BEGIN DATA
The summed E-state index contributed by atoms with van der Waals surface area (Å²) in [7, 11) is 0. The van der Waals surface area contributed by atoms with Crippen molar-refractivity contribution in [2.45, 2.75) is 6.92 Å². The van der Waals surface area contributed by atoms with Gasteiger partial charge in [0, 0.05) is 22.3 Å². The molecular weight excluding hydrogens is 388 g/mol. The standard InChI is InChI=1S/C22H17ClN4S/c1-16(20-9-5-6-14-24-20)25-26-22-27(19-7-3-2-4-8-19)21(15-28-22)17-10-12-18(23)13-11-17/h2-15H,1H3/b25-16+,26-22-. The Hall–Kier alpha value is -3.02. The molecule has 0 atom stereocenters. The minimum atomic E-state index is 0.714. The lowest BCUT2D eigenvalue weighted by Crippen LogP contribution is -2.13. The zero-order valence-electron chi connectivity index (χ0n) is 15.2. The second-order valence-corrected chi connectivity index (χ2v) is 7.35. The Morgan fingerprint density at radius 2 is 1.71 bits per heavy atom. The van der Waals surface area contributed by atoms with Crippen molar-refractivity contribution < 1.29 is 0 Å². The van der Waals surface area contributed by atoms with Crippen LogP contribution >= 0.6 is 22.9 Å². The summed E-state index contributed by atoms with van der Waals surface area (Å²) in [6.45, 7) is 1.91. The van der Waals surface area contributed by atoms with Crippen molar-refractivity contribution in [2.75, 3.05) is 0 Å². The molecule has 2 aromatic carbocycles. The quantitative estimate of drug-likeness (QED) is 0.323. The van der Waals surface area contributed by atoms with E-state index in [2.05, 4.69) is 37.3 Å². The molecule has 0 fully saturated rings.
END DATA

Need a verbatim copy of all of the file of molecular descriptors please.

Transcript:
The summed E-state index contributed by atoms with van der Waals surface area (Å²) in [7, 11) is 0. The van der Waals surface area contributed by atoms with Crippen molar-refractivity contribution in [2.45, 2.75) is 6.92 Å². The van der Waals surface area contributed by atoms with Gasteiger partial charge in [0, 0.05) is 22.3 Å². The molecular weight excluding hydrogens is 388 g/mol. The standard InChI is InChI=1S/C22H17ClN4S/c1-16(20-9-5-6-14-24-20)25-26-22-27(19-7-3-2-4-8-19)21(15-28-22)17-10-12-18(23)13-11-17/h2-15H,1H3/b25-16+,26-22-. The Hall–Kier alpha value is -3.02. The molecule has 0 atom stereocenters. The minimum atomic E-state index is 0.714. The lowest BCUT2D eigenvalue weighted by Crippen LogP contribution is -2.13. The zero-order valence-electron chi connectivity index (χ0n) is 15.2. The second-order valence-corrected chi connectivity index (χ2v) is 7.35. The Morgan fingerprint density at radius 2 is 1.71 bits per heavy atom. The van der Waals surface area contributed by atoms with Crippen molar-refractivity contribution < 1.29 is 0 Å². The van der Waals surface area contributed by atoms with Crippen LogP contribution >= 0.6 is 22.9 Å². The summed E-state index contributed by atoms with van der Waals surface area (Å²) in [6.45, 7) is 1.91. The van der Waals surface area contributed by atoms with Crippen molar-refractivity contribution in [2.75, 3.05) is 0 Å². The molecule has 2 aromatic carbocycles. The quantitative estimate of drug-likeness (QED) is 0.323. The van der Waals surface area contributed by atoms with E-state index in [2.05, 4.69) is 37.3 Å². The molecule has 0 fully saturated rings.